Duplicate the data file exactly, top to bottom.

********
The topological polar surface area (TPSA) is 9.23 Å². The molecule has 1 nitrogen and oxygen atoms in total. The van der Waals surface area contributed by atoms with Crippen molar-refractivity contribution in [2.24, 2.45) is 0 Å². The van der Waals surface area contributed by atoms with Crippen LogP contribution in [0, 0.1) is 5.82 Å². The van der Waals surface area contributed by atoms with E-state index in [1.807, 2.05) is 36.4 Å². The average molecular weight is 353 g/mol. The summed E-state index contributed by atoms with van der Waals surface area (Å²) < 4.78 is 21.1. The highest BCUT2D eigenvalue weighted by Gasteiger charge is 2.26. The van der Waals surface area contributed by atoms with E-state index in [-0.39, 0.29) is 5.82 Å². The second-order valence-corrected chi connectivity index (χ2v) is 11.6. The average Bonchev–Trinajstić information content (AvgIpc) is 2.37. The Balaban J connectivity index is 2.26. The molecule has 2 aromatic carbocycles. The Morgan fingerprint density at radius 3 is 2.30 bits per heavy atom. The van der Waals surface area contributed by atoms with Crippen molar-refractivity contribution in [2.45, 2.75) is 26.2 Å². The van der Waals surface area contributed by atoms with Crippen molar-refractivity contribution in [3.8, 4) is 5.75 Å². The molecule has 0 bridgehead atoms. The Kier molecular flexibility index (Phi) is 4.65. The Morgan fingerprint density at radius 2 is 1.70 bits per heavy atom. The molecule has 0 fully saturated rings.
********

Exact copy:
The topological polar surface area (TPSA) is 9.23 Å². The molecule has 1 nitrogen and oxygen atoms in total. The van der Waals surface area contributed by atoms with Crippen molar-refractivity contribution in [2.24, 2.45) is 0 Å². The van der Waals surface area contributed by atoms with Crippen LogP contribution in [0, 0.1) is 5.82 Å². The van der Waals surface area contributed by atoms with E-state index in [1.807, 2.05) is 36.4 Å². The average molecular weight is 353 g/mol. The summed E-state index contributed by atoms with van der Waals surface area (Å²) < 4.78 is 21.1. The highest BCUT2D eigenvalue weighted by Gasteiger charge is 2.26. The van der Waals surface area contributed by atoms with E-state index in [-0.39, 0.29) is 5.82 Å². The second-order valence-corrected chi connectivity index (χ2v) is 11.6. The average Bonchev–Trinajstić information content (AvgIpc) is 2.37. The Balaban J connectivity index is 2.26. The molecule has 2 aromatic carbocycles. The Morgan fingerprint density at radius 3 is 2.30 bits per heavy atom. The van der Waals surface area contributed by atoms with Crippen molar-refractivity contribution in [2.45, 2.75) is 26.2 Å². The van der Waals surface area contributed by atoms with Crippen molar-refractivity contribution in [3.8, 4) is 5.75 Å². The molecule has 0 bridgehead atoms. The Kier molecular flexibility index (Phi) is 4.65. The Morgan fingerprint density at radius 2 is 1.70 bits per heavy atom. The molecule has 0 fully saturated rings.